Are Canadian Variable Mortgage Rates Headed Lower?August 15, 2016
The (U.S.) Elephant’s Latest Twitches and GruntsAugust 29, 2016
Last week was a quiet one for factors that affect Canadian mortgage rates.
We received the latest Canadian Consumer Price Index (CPI) data, for July, and it showed that overall inflation rose by 1.3% last month, down from 1.5% in June and still well below the Bank of Canada’s inflation target rate of 2%.
The U.S. Federal Reserve also released the minutes from its July policy meeting and while some of its members expressed a desire to raise rates sooner rather than later, most preferred to maintain the current wait-and-see approach. As of last Friday, the futures market was still betting that the Fed’s next raise won’t happen until mid-2017, so on balance, this latest release wasn’t a game changer.
With such a slow week on the news front I thought I would revisit five of my most read posts. These are worth a read if you missed them the first time around, and while some are a few years old, the topics are still relevant today:
- Why Today’s Fixed Versus Variable Debate Is All About the Spread – This post explains why even the most ardent variable-rate borrowers are now seriously considering fixed-rate alternatives. (When this post was written the gap between five-year fixed and variable rates was 0.50%, and today it has narrowed to about 0.15%, so the case for fixed has grown even more compelling since this post was first published.)
- Fixed-Rate Collateral Mortgages: Good for Banks, Not for Customers – When the major banks switched the way they registered their mortgages on title, they did so very quietly, as this CBC segment confirmed. I wrote this post to educate consumers about the unpleasant implications of this change, and have received many appreciative emails from readers for shining a light on this topic (except for the TD bank employee who posted in the comments section at the end of the piece).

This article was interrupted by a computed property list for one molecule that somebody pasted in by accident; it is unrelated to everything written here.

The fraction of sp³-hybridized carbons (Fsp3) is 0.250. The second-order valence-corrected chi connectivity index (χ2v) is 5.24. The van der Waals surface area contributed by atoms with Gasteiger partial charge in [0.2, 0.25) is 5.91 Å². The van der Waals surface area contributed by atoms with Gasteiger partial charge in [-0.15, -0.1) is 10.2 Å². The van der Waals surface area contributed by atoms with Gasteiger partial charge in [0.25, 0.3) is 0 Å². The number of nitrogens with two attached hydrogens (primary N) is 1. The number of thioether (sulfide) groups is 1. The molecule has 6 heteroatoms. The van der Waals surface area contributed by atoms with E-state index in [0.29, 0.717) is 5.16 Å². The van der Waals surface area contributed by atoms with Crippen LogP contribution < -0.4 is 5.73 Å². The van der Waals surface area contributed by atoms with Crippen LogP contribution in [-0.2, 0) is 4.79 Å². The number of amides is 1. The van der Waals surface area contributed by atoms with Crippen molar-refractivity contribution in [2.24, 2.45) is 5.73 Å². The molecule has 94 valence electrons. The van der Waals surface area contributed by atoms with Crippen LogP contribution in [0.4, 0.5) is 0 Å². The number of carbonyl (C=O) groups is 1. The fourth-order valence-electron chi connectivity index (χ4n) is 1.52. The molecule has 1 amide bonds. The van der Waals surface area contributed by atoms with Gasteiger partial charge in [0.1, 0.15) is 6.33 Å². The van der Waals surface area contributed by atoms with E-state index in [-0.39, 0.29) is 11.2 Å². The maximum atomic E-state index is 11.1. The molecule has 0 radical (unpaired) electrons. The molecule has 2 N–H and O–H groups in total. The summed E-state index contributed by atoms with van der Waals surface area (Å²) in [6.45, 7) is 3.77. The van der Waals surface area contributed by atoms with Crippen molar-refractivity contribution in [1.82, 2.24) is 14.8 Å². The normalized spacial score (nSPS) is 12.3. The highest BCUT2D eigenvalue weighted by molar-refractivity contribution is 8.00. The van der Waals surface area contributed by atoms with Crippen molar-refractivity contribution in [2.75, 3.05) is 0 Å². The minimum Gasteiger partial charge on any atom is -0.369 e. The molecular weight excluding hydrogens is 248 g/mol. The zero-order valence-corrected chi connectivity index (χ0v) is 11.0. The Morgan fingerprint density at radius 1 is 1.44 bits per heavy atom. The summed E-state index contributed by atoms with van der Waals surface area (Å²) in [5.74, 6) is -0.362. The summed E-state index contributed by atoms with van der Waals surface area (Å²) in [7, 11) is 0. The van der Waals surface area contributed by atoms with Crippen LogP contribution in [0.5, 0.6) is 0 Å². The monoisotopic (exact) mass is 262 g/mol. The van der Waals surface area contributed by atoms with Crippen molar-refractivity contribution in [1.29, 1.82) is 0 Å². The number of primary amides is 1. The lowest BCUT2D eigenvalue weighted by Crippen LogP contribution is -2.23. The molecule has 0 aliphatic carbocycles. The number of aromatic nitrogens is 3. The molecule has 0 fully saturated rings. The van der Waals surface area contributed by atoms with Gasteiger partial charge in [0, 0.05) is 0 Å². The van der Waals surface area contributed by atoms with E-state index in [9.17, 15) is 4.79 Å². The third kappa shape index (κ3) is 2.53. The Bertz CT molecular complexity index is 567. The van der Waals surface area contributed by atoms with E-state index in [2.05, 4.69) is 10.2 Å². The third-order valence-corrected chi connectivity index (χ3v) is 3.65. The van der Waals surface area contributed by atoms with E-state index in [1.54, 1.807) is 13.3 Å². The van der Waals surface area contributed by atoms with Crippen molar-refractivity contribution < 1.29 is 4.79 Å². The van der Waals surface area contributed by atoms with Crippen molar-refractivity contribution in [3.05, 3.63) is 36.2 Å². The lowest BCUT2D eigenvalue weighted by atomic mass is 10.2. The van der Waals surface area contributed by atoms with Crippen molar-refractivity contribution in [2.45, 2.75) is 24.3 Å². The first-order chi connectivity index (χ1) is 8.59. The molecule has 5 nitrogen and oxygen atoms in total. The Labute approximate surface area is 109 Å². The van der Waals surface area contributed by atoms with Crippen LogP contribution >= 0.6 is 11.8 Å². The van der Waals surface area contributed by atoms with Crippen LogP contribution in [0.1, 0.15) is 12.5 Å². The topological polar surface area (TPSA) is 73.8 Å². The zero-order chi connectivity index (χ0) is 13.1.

- How the US Lent Its Way to a Housing Bubble and Why It Didn’t Happen Here – While several of our regional housing markets have heightened risks associated with them, I still do not believe that we are headed for a U.S. style housing crash. This post, written back in 2010, explains why.
- What Every Canadian Borrower Needs To Know About Fixed-Rate Mortgage Penalties – This post will make you an expert on the different ways that lenders calculate their fixed-rate mortgage penalties. Spoiler alert: Prepare to be shocked by the size of penalties charged by the Big Banks! (If you are interested in a more complete explanation of all of the important terms and conditions to watch for, check out my post called What’s in the Fine Print.)
- Spring Mortgage Market Update (2010) – I used to write Quarterly Mortgage Market Updates before I switched to weekly Monday Updates (now 264 and counting!). While it may be hard to remember now, I wrote this post in early 2010 when there was widespread consensus among our major bank economists that mortgage rates were about to head materially higher. In this post, I disagreed with that prevailing sentiment and offered a contrarian view that has held up well over time.
Five-year Government of Canada bond yields rose eight basis points last week, closing at 0.68% on Friday. Five-year fixed-rate mortgages are available in the 2.39% to 2.49% range, depending on the terms and conditions that are important to you, and five-year fixed-rate pre-approvals are offered at about 2.54%.
Five-year variable-rate mortgages are available in the prime minus 0.40% to prime minus 0.50% range, which translates into rates of 2.20% to 2.30% using today’s prime rate of 2.70%.
The Bottom Line: I continue to believe that both our fixed and variable mortgage rates are likely to remain at or near today’s levels for the foreseeable future, but I will keep putting that view to the test in future posts.